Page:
April 17, 2020

Signal integrity testing

Testing the assembled, non-functional Enzian board for signal integrity turned out to be rather more work than we expected, much of it involving machining bits of metal -- real hardware.

The high-speed signals we wanted to test on our board, in rough order of decreasing importance, were:

  • The coherence lanes between the CPU and FPGA
  • The 16 25Gb/s serial lines between the QSFP28 cages and the FPGA
  • The DDR4 DIMM connections to the CPU
  • The DDR4 DIMM connections to the FPGA
  • The 8 10Gb/s serial lines between the QSFP28 cages and the twin 40 Gigabit Ethernet interfaces on the ThunderX
  • The FPGA PCIe x16 connector
  • The ThunderX PCIe x8 connector

Our wonderful friends over in the Microelectronics Design Center in the Electrical Engineering Department at ETH Zurich agreed to let us use their test gear, but we still needed to accurately attach probes to the rather small pads where the CPU and FPGA sit in order the measure the signals.

We sourced the probes themselves, but now we needed something to hold them, which involved building a test rig from scratch to accurately hold and move the PCB and the probes. ETH Zurich being the wonderful place that it is, we got permission to use the great metalworking shop in the Physics department.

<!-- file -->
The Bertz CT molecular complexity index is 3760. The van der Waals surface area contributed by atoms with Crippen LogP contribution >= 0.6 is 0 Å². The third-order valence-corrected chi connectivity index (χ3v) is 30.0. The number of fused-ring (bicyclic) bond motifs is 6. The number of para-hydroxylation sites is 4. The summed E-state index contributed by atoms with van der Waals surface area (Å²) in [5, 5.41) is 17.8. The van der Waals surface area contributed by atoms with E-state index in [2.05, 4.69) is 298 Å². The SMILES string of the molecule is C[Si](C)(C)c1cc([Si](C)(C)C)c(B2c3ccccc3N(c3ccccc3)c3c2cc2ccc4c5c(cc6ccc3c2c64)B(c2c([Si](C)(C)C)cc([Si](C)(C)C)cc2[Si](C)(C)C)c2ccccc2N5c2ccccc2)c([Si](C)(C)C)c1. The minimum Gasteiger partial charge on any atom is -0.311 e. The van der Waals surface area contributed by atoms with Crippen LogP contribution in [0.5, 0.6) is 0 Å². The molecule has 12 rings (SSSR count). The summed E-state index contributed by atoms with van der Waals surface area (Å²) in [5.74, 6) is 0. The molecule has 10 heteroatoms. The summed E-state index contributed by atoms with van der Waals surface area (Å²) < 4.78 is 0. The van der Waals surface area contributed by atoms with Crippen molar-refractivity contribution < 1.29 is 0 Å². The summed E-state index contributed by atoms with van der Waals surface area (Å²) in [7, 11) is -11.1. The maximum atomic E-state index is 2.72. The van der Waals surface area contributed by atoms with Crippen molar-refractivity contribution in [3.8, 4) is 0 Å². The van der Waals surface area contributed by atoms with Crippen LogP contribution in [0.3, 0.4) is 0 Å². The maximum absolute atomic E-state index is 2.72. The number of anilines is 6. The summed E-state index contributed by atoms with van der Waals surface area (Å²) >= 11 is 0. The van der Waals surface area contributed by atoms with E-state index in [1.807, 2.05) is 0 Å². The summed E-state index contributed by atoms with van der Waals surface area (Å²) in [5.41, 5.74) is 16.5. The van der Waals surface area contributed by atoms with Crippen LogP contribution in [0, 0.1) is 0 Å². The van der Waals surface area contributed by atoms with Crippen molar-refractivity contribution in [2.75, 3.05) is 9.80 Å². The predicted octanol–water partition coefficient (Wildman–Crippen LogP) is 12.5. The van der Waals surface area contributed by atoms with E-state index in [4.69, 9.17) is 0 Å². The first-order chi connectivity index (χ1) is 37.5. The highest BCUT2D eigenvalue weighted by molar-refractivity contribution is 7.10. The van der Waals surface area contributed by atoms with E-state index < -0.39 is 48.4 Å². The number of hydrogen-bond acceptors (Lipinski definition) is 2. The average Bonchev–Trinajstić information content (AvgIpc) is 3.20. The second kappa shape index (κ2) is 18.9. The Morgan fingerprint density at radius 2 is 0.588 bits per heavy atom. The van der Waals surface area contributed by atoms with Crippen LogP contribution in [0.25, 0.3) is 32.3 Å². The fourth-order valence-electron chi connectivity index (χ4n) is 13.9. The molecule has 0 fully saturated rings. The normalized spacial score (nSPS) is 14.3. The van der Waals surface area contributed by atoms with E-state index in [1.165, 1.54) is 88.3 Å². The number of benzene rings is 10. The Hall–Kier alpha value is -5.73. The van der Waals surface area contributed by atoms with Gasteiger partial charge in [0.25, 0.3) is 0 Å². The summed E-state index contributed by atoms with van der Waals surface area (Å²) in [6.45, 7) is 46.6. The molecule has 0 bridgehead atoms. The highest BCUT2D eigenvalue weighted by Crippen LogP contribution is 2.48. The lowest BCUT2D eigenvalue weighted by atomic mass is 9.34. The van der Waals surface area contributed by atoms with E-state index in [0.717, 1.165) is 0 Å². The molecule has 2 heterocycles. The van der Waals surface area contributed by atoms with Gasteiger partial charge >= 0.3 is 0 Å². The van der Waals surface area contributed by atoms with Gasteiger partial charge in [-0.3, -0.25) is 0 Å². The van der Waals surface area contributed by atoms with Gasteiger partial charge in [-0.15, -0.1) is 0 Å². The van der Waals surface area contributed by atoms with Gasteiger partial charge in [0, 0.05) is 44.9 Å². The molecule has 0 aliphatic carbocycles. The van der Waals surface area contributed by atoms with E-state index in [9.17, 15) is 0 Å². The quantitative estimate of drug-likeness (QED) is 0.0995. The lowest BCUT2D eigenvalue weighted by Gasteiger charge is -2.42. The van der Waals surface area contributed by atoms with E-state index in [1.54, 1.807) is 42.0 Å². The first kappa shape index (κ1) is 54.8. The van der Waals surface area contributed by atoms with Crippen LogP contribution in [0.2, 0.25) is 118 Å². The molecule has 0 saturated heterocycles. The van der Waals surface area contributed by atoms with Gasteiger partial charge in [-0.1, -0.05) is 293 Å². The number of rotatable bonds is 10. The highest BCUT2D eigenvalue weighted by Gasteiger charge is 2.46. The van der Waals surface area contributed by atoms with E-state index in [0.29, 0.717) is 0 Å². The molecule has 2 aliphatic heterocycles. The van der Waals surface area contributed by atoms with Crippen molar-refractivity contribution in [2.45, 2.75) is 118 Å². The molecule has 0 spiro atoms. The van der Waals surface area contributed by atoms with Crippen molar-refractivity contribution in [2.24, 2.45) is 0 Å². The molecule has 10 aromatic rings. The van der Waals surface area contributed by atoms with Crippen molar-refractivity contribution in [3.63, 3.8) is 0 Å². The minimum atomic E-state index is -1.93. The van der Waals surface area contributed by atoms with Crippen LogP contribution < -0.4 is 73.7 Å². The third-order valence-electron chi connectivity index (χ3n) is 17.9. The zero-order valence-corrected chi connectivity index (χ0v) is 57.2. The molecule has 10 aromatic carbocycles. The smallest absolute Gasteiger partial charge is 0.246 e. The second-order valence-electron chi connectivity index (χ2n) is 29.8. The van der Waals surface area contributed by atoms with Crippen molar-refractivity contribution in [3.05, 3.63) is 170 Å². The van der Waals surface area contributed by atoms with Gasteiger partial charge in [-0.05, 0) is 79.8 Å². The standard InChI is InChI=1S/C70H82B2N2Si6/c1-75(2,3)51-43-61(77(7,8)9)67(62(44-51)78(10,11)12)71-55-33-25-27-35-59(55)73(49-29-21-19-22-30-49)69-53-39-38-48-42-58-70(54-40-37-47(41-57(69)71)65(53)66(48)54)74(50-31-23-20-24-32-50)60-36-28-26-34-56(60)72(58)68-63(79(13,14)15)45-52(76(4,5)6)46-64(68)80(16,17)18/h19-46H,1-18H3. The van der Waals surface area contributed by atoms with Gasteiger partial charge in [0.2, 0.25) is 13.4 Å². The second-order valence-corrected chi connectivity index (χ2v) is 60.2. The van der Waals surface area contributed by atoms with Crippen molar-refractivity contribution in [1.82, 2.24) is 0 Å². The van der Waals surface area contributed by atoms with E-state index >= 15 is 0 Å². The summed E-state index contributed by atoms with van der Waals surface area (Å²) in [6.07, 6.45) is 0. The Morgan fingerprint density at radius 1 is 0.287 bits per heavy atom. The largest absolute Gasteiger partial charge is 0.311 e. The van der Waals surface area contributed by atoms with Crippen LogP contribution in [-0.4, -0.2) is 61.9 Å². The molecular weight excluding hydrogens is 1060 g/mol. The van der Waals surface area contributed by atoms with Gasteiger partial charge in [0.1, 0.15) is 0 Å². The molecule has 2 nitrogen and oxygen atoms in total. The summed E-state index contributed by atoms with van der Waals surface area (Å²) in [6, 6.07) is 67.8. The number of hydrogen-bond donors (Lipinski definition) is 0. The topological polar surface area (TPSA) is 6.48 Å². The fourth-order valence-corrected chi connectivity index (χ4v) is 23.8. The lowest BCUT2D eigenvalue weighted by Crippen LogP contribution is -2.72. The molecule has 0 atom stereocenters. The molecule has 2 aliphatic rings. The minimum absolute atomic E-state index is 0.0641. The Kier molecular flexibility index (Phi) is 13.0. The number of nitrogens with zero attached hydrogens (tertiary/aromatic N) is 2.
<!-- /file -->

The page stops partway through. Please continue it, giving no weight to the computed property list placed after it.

Here are lots of panels marked out for drilling:

Parts for the Enzian signal integrity testing rig

And here's some drilling:

Counterboring holes for the Enzian signal integrity testing rig

Here's a picture of Daniel Schwyn with a lot of machined aluminium:

Daniel Schwyn assembling the Enzian signal integrity testing rig

And here's Michael Giardino assembling the rig:

Michael Giardino assembling the Enzian signal integrity testing rig

In retrospect, we didn't expect the sub-project to snowball quite as much as it did, but after a lot of work by David, Michael, and Daniel, we ended up with a nice completed test rig:

Fully assembled Enzian signal integrity testing rig

This finally allowed us to test some of the signals. These pictures make it fairly clear why we needed some kind of test rig:

Testing PCB pads for Enzian

Testing PCB pads for Enzian

Did it work? It did! We were actually pretty comfortably within tolerance for all the main links we tried, which were the coherence links and the QSFP28 cages.

The other set we really wanted to test was the 8 DDR4 DIMM connectors. Unfortunately, at that point Switzerland entered lockdown...